Kerouac and Wacky Cares

So soon after plumbing through the first volume of Marx’s Capital it’s hard not to take a sort of economic-historical analysis to everything else I think about, even the joyfully sensuous meanderings of young men who (like Kerouac) have no time for Western rational philosophies when there’s Buddhist simplicity and visceral experience to fill their days and hearts. The Dharma Bums – started months earlier and put on hold as I focused on Capital – was the first book I returned to after finishing Marx’s tome, and undeniable levity and enchantment overtook me where just before I had been taking in (or, better, acknowledging, opening up to) considerable heaviness and tension. Kerouac’s characters’ earnestness and palpable excitement, even where mercurial and ephemeral, irresistibly inspirits and encourages any reader prone to restlessness and unease, something arguably universal to all readers by definition of the act.

There’s something bittersweet about it, too, though, something to which I don’t think I was as attuned those years back when I read The Subterraneans, just after moving to San Francisco, where that novel and parts of Dharma Bums take place. It’s not just the characters’ (Japhy Ryder and Ray Smith) occasional mood swings in Dharma – a regular fixture of the psychological playground of introspectors and mind-prospectors, together with the obsession slides, the monkey-on-the-back bars and the dwindling-hourglass sandbox – that elicit an aesthetic melancholia, there’s something a little more extra-textual now in time and history to accentuate it.

Arguably trivial on the surface but nevertheless important below, the culture has digested and processed its components to the extent that three films portraying or adapting (which is also usually portraying) Jack Kerouac have received nationwide distribution within the last year of beginning this post and moreover and more chillingly that the advertisements likely preceding these and any number of recent films in theaters now trade almost exclusively in his imagery and idealism. Young, healthy, exuberant and (tastefully) scruffy men and (stylishly) unkempt women meditating or practicing yoga, soaking up the great outdoors, and throwing anarchic but artistic parties are now used to sell everything from high-end clothing and accessories to tourist vacations and sporty foreign automobiles. This isn’t to say that commercial enticement automatically leaches the objects or activities it glamorizes of their cultural or spiritual value –  sex is still a magical thing no matter how many goods it sells – but to recognize the diminishing power of their resistance to a diseased world. Reading Kerouac fills one with a passionate romanticism now recognized as co-opted and standardized, suspiciously compatible with a new world still under the sway of mass culture’s cyclopean Eye.

Reading of the eventual fate of Kerouac, and having a number of encounters with unstable homeless men touting him, I can see some sad conclusions to what seemed to have been an ecstatic way of life that serve to puncture the balloon of vicariousness that the book inflates. The feeling of mental liberation from the constraints of society is more complex than it appears at first, for that society is unforgiving toward its transgressors, and even indifferent, despite everything they have to offer it. Hiking trips among friends, poetry readings and parties – still apparently subcultural in the context of the book – seem like nothing to the larger society that is likewise basically ignored by the main characters, but these are the things that color people’s lives, and by extension the places and cultures in which they live. San Francisco now trades on the Beat history these men fought for without the help of grants or social approval, meanwhile pricing out the very people who could continue to keep its cultural status alive into the future.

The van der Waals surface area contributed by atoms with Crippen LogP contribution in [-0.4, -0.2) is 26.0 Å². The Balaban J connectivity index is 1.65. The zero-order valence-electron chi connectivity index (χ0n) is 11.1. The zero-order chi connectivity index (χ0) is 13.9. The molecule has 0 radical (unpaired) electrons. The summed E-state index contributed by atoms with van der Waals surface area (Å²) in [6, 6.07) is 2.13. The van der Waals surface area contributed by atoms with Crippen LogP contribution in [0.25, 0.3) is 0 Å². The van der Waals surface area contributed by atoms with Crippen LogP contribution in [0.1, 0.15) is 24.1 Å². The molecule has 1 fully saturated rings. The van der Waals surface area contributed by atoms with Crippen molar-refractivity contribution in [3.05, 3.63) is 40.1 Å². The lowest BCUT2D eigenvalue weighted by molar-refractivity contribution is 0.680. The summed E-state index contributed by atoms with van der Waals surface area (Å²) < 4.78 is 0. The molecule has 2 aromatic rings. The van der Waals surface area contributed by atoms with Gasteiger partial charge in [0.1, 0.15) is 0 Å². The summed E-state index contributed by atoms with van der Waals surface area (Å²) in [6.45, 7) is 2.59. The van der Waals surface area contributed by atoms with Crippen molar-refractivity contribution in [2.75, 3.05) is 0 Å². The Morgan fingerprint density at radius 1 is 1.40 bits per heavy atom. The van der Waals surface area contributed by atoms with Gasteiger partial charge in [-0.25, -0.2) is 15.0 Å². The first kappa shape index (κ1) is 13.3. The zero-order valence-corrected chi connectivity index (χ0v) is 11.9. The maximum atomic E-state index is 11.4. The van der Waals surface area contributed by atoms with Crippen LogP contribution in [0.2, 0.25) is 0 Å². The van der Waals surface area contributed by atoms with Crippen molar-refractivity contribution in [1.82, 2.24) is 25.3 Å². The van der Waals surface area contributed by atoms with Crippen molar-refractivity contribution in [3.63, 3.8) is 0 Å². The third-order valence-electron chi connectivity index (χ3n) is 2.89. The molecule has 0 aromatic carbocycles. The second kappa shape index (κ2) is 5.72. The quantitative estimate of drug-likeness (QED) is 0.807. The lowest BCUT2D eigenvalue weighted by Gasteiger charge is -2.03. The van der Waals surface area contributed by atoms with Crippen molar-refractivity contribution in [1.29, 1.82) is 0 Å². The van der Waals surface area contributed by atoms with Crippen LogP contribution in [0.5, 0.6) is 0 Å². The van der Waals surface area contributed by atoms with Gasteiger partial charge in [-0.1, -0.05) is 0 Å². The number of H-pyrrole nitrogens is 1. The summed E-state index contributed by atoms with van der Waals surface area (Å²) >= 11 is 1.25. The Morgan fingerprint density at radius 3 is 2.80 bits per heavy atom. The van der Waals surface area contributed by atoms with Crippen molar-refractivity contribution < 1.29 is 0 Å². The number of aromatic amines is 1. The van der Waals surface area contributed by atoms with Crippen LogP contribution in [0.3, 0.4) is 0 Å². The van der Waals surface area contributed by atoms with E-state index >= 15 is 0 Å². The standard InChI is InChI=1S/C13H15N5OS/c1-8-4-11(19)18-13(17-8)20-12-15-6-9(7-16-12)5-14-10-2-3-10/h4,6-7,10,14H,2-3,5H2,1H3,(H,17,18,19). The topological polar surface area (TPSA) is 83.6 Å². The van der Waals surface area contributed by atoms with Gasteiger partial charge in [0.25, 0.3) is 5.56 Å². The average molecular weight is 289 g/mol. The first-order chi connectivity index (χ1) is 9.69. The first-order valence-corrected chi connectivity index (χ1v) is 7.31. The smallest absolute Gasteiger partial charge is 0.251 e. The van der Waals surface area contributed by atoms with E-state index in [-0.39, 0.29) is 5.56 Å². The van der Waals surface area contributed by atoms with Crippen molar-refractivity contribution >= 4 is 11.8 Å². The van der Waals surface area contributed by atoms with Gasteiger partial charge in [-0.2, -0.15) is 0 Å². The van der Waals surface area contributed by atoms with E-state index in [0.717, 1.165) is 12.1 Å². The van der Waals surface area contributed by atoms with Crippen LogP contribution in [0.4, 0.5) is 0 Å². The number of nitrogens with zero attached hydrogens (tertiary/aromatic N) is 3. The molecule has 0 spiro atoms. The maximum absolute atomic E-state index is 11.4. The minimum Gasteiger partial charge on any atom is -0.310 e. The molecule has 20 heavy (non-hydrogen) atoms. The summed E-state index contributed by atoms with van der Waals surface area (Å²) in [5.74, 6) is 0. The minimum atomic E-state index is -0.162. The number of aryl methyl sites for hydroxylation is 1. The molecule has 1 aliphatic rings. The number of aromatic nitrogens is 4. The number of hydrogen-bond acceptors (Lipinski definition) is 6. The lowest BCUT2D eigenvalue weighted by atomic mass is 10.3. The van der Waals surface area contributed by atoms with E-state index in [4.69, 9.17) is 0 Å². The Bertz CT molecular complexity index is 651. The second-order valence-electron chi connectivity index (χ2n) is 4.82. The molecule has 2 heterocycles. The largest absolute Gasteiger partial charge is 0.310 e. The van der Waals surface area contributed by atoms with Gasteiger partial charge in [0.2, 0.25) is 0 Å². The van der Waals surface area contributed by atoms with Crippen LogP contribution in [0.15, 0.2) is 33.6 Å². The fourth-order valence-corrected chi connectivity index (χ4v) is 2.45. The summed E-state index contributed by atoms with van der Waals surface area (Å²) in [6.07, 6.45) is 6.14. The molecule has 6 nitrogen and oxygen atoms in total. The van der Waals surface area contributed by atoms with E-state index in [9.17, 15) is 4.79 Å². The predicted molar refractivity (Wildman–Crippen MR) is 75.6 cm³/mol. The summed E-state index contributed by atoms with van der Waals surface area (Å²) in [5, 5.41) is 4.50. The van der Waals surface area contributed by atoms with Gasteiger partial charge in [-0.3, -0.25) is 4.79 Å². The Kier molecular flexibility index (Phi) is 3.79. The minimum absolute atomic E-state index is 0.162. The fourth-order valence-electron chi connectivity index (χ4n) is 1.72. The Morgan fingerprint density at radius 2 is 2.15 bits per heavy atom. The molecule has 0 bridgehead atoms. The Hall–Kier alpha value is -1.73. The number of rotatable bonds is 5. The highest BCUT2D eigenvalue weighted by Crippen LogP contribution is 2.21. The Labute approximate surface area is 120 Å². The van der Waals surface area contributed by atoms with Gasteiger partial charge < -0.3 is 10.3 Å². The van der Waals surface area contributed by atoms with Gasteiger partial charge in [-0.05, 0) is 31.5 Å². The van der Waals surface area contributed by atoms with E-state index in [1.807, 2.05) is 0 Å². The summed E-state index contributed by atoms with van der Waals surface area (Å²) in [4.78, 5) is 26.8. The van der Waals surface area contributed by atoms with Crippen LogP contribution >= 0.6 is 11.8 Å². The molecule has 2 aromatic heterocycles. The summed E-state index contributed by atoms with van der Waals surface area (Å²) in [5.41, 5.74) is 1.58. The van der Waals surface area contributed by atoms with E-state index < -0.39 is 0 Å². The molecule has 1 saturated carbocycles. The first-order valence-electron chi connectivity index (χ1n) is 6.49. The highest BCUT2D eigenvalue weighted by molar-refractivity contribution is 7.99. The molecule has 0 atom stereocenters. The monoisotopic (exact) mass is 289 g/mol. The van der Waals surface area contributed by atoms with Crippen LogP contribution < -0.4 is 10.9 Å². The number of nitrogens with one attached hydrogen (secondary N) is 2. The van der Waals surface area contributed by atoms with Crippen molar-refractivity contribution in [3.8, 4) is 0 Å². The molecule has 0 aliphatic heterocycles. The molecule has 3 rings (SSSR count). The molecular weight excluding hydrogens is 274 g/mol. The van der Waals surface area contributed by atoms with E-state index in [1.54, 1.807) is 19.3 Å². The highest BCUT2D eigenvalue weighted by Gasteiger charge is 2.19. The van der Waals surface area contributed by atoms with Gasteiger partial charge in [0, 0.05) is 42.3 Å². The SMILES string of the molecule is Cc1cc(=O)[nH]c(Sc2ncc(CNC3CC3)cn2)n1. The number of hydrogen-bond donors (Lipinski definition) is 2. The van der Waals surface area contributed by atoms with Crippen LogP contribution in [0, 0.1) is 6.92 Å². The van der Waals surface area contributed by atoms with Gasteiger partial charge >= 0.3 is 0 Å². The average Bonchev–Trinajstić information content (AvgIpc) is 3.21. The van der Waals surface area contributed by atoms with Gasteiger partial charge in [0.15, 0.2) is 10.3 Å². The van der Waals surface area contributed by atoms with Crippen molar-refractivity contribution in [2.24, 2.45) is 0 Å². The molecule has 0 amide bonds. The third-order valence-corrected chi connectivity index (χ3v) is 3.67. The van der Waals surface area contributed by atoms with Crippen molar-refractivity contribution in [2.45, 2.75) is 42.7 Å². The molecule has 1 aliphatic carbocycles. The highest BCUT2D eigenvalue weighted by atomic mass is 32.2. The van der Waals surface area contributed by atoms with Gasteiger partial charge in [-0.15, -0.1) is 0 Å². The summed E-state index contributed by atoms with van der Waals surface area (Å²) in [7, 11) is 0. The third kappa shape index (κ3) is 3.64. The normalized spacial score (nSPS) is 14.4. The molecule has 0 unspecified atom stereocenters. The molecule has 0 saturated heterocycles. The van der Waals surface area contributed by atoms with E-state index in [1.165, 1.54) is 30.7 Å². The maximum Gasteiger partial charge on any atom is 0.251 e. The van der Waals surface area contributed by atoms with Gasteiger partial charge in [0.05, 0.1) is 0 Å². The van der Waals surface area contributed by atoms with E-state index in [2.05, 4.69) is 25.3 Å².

Even within the text itself, the image does not quite match the reality – or rather the freedom isn’t totally free – which its author clearly recognizes. Just as Ray’s brief but important stay at his family home on the East Coast suddenly introduces the privilege undergirding his picaresque life as a spirited transient, so too do so many of the author’s admirers retain a certain security in the world that contradicts the sense of making it on one’s own – whereas those who may have known nothing but struggle since childhood might ridicule the evangelism for life without stability, for a voluntary renunciation of convenience and comfort. Since the characters never interact with or even really think about these latter sorts of people, they lack the inclusivity that would really disseminate their insights to the greater world – it’s a bit of a boys’ club, and almost literally, in that women only seem to appear in the book in minor sexual roles.

But these are retrospectively intellectualized criticisms that do not detract from what is mostly an immediate, emotionally stirring read. The alternative picture of life shown here is after all a call to seize one’s time, to career (as down a mountainside, jubilantly) instead of lock oneself into one that steadily lifts one over the side of a cliff. To acknowledge the fleeting interests and follow them as they lead; to be loose with possessions and property (one may not have a choice); to be open and creative with friends and strangers, in words and in actions; to allow oneself to experience the pleasure and the pain and the continuum between the two, whether quotidian or outlandish.


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